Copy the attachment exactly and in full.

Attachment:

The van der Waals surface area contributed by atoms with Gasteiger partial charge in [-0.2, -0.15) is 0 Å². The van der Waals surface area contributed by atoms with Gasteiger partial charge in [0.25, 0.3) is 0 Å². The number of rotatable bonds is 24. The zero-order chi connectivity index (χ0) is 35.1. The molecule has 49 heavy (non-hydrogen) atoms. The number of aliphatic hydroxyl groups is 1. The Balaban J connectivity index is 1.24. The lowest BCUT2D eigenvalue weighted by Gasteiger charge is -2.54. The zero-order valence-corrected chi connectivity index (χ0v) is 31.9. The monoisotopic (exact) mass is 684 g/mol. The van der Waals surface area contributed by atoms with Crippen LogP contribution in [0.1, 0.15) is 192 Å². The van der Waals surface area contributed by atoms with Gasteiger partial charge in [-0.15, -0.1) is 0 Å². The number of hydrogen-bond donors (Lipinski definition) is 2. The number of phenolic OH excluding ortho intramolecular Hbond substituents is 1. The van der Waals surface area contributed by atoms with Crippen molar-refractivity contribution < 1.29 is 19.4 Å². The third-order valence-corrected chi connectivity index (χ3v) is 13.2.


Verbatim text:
The van der Waals surface area contributed by atoms with Gasteiger partial charge in [-0.2, -0.15) is 0 Å². The van der Waals surface area contributed by atoms with Gasteiger partial charge in [0.25, 0.3) is 0 Å². The number of rotatable bonds is 24. The zero-order chi connectivity index (χ0) is 35.1. The molecule has 49 heavy (non-hydrogen) atoms. The number of aliphatic hydroxyl groups is 1. The Balaban J connectivity index is 1.24. The lowest BCUT2D eigenvalue weighted by Gasteiger charge is -2.54. The zero-order valence-corrected chi connectivity index (χ0v) is 31.9. The monoisotopic (exact) mass is 684 g/mol. The van der Waals surface area contributed by atoms with Crippen LogP contribution in [0.1, 0.15) is 192 Å². The van der Waals surface area contributed by atoms with Gasteiger partial charge in [-0.15, -0.1) is 0 Å². The number of hydrogen-bond donors (Lipinski definition) is 2. The number of phenolic OH excluding ortho intramolecular Hbond substituents is 1. The van der Waals surface area contributed by atoms with Crippen molar-refractivity contribution < 1.29 is 19.4 Å². The third-order valence-corrected chi connectivity index (χ3v) is 13.2.